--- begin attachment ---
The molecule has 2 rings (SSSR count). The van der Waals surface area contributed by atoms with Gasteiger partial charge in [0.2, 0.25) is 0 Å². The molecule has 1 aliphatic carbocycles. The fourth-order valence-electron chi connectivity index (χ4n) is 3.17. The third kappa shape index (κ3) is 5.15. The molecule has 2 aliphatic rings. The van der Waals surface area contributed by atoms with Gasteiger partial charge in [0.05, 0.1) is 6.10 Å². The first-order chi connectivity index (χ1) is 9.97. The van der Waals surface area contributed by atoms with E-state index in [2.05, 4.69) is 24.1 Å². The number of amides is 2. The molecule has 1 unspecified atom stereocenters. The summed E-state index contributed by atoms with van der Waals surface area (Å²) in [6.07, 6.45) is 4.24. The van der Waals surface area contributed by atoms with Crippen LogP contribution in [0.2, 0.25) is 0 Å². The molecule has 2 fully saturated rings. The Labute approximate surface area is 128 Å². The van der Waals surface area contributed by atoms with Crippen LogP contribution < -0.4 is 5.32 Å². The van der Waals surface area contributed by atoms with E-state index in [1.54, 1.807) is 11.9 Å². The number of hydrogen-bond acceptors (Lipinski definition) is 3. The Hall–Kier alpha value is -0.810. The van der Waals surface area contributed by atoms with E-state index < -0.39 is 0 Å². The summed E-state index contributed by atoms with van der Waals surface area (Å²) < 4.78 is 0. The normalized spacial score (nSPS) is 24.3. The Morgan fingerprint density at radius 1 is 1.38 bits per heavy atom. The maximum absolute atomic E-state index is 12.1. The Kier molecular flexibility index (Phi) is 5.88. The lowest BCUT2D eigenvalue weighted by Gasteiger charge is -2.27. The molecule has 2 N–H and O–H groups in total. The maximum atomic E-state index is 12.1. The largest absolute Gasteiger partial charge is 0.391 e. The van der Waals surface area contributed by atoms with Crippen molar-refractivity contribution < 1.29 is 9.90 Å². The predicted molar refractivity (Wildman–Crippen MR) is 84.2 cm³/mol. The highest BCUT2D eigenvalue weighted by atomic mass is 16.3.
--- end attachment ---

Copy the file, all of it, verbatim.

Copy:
The molecule has 2 rings (SSSR count). The van der Waals surface area contributed by atoms with Gasteiger partial charge in [0.2, 0.25) is 0 Å². The molecule has 1 aliphatic carbocycles. The fourth-order valence-electron chi connectivity index (χ4n) is 3.17. The third kappa shape index (κ3) is 5.15. The molecule has 2 aliphatic rings. The van der Waals surface area contributed by atoms with Gasteiger partial charge in [0.05, 0.1) is 6.10 Å². The first-order chi connectivity index (χ1) is 9.97. The van der Waals surface area contributed by atoms with E-state index in [2.05, 4.69) is 24.1 Å². The number of amides is 2. The molecule has 1 unspecified atom stereocenters. The summed E-state index contributed by atoms with van der Waals surface area (Å²) in [6.07, 6.45) is 4.24. The van der Waals surface area contributed by atoms with Crippen LogP contribution in [0.2, 0.25) is 0 Å². The molecule has 2 fully saturated rings. The Labute approximate surface area is 128 Å². The van der Waals surface area contributed by atoms with Crippen LogP contribution < -0.4 is 5.32 Å². The van der Waals surface area contributed by atoms with E-state index in [1.54, 1.807) is 11.9 Å². The number of hydrogen-bond acceptors (Lipinski definition) is 3. The Hall–Kier alpha value is -0.810. The van der Waals surface area contributed by atoms with E-state index < -0.39 is 0 Å². The summed E-state index contributed by atoms with van der Waals surface area (Å²) < 4.78 is 0. The normalized spacial score (nSPS) is 24.3. The Morgan fingerprint density at radius 1 is 1.38 bits per heavy atom. The maximum absolute atomic E-state index is 12.1. The Kier molecular flexibility index (Phi) is 5.88. The lowest BCUT2D eigenvalue weighted by Gasteiger charge is -2.27. The molecule has 2 N–H and O–H groups in total. The maximum atomic E-state index is 12.1. The largest absolute Gasteiger partial charge is 0.391 e. The van der Waals surface area contributed by atoms with Crippen molar-refractivity contribution < 1.29 is 9.90 Å². The predicted molar refractivity (Wildman–Crippen MR) is 84.2 cm³/mol. The highest BCUT2D eigenvalue weighted by atomic mass is 16.3.